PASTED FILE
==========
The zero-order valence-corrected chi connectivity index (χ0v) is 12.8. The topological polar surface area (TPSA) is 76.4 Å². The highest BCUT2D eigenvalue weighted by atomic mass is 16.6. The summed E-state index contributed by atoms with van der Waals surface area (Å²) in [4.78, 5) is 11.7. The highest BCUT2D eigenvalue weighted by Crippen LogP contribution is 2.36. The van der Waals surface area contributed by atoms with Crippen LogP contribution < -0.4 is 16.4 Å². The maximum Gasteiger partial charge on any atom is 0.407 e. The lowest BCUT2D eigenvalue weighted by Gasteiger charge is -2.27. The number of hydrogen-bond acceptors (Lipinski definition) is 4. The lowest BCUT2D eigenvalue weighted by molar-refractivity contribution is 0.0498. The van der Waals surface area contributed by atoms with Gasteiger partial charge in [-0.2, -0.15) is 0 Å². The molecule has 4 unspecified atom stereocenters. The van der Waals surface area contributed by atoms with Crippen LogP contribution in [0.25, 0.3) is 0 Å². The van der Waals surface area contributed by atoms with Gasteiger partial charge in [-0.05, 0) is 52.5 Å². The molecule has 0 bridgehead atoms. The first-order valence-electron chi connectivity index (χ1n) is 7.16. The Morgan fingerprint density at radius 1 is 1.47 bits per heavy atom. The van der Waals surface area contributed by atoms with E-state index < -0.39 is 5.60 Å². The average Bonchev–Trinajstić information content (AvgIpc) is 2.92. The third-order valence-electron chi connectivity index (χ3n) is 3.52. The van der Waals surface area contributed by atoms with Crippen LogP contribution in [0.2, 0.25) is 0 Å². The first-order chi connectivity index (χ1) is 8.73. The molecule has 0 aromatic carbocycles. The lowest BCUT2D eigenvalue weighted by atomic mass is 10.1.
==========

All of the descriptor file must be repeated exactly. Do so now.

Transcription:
The zero-order valence-corrected chi connectivity index (χ0v) is 12.8. The topological polar surface area (TPSA) is 76.4 Å². The highest BCUT2D eigenvalue weighted by atomic mass is 16.6. The summed E-state index contributed by atoms with van der Waals surface area (Å²) in [4.78, 5) is 11.7. The highest BCUT2D eigenvalue weighted by Crippen LogP contribution is 2.36. The van der Waals surface area contributed by atoms with Crippen LogP contribution < -0.4 is 16.4 Å². The maximum Gasteiger partial charge on any atom is 0.407 e. The lowest BCUT2D eigenvalue weighted by Gasteiger charge is -2.27. The number of hydrogen-bond acceptors (Lipinski definition) is 4. The lowest BCUT2D eigenvalue weighted by molar-refractivity contribution is 0.0498. The van der Waals surface area contributed by atoms with Gasteiger partial charge in [-0.2, -0.15) is 0 Å². The molecule has 4 unspecified atom stereocenters. The van der Waals surface area contributed by atoms with Crippen LogP contribution in [0.25, 0.3) is 0 Å². The van der Waals surface area contributed by atoms with Gasteiger partial charge in [-0.05, 0) is 52.5 Å². The molecule has 0 bridgehead atoms. The first-order valence-electron chi connectivity index (χ1n) is 7.16. The Morgan fingerprint density at radius 1 is 1.47 bits per heavy atom. The van der Waals surface area contributed by atoms with E-state index < -0.39 is 5.60 Å². The average Bonchev–Trinajstić information content (AvgIpc) is 2.92. The third-order valence-electron chi connectivity index (χ3n) is 3.52. The van der Waals surface area contributed by atoms with Crippen LogP contribution in [0.2, 0.25) is 0 Å². The first-order chi connectivity index (χ1) is 8.73. The molecule has 0 aromatic carbocycles. The lowest BCUT2D eigenvalue weighted by atomic mass is 10.1.